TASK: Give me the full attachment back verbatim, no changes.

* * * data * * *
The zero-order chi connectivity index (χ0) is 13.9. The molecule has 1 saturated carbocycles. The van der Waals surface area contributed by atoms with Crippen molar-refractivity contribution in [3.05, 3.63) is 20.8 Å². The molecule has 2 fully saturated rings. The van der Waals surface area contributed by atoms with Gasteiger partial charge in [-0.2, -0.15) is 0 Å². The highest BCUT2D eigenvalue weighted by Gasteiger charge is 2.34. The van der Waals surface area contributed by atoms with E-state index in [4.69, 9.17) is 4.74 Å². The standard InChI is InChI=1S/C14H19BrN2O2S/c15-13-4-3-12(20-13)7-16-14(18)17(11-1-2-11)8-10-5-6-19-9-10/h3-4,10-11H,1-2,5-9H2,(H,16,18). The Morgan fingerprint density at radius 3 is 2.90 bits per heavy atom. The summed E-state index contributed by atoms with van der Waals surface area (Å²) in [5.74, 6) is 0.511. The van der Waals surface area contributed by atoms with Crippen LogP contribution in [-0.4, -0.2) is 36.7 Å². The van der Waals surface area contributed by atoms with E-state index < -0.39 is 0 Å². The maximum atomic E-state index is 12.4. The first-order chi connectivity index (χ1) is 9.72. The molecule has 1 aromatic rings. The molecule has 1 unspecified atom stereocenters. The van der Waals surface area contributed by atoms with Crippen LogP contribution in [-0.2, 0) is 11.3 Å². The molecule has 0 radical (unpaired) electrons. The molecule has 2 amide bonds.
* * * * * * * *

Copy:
The zero-order chi connectivity index (χ0) is 13.9. The molecule has 1 saturated carbocycles. The van der Waals surface area contributed by atoms with Crippen molar-refractivity contribution in [3.05, 3.63) is 20.8 Å². The molecule has 2 fully saturated rings. The van der Waals surface area contributed by atoms with Gasteiger partial charge in [-0.2, -0.15) is 0 Å². The highest BCUT2D eigenvalue weighted by Gasteiger charge is 2.34. The van der Waals surface area contributed by atoms with E-state index in [4.69, 9.17) is 4.74 Å². The standard InChI is InChI=1S/C14H19BrN2O2S/c15-13-4-3-12(20-13)7-16-14(18)17(11-1-2-11)8-10-5-6-19-9-10/h3-4,10-11H,1-2,5-9H2,(H,16,18). The Morgan fingerprint density at radius 3 is 2.90 bits per heavy atom. The summed E-state index contributed by atoms with van der Waals surface area (Å²) in [5.74, 6) is 0.511. The van der Waals surface area contributed by atoms with Crippen LogP contribution in [-0.4, -0.2) is 36.7 Å². The van der Waals surface area contributed by atoms with E-state index < -0.39 is 0 Å². The maximum atomic E-state index is 12.4. The first-order chi connectivity index (χ1) is 9.72. The molecule has 1 aromatic rings. The molecule has 1 unspecified atom stereocenters. The van der Waals surface area contributed by atoms with Crippen LogP contribution in [-0.2, 0) is 11.3 Å². The molecule has 0 radical (unpaired) electrons. The molecule has 2 amide bonds.